Why Open-Source Principles Are a Recipe For Innovation

April Burbank | Forbes | July 25, 2012

Open sourced software has proven that proprietary ownership often precludes innovation — and that with proper organization and oversight, you can trust the wisdom of the masses. But what does open sourcing look like in health care, government or everyday situations where there is no software code?

The open-source movement has blossomed into a robust philosophy of transparency and collaboration with the potential to transform all industries. In a recent TED talk, Don Tapscott summarized the central components of the philosophy: collaboration, transparency, sharing and empowerment. When hundreds or thousands of “developers” contribute toward a shared purpose, everyone benefits.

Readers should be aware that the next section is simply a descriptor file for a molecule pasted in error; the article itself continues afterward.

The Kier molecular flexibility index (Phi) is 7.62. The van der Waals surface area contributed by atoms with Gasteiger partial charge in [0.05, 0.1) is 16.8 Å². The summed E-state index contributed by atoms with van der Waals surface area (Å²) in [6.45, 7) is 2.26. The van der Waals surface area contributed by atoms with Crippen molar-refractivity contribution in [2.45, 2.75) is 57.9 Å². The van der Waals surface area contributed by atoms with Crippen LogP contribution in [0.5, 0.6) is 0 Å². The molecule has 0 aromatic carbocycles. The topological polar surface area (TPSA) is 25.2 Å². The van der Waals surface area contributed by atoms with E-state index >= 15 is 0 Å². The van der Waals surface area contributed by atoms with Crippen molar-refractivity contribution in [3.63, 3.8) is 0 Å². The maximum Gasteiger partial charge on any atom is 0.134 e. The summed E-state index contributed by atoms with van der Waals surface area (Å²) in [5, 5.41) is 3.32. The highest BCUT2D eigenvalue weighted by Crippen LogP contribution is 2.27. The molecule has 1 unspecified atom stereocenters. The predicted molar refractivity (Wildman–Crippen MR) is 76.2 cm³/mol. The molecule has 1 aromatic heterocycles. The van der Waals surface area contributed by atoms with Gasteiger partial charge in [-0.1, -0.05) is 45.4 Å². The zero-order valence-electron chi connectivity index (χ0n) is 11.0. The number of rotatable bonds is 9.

Unlike crowdsourcing, which asks crowds to contribute to a single project, open sourcing puts the project in their hands. It works well when cities open their data to the public or when, as in the case of Wikipedia, an open-source software platform supports open-source content. The website Opensource.com shares the ways open sourcing goes “beyond technology,” effecting innovation in government, business, education, health care and more. People want to improve their neighborhoods, businesses and communities — they just need to be empowered to access the source of the problems...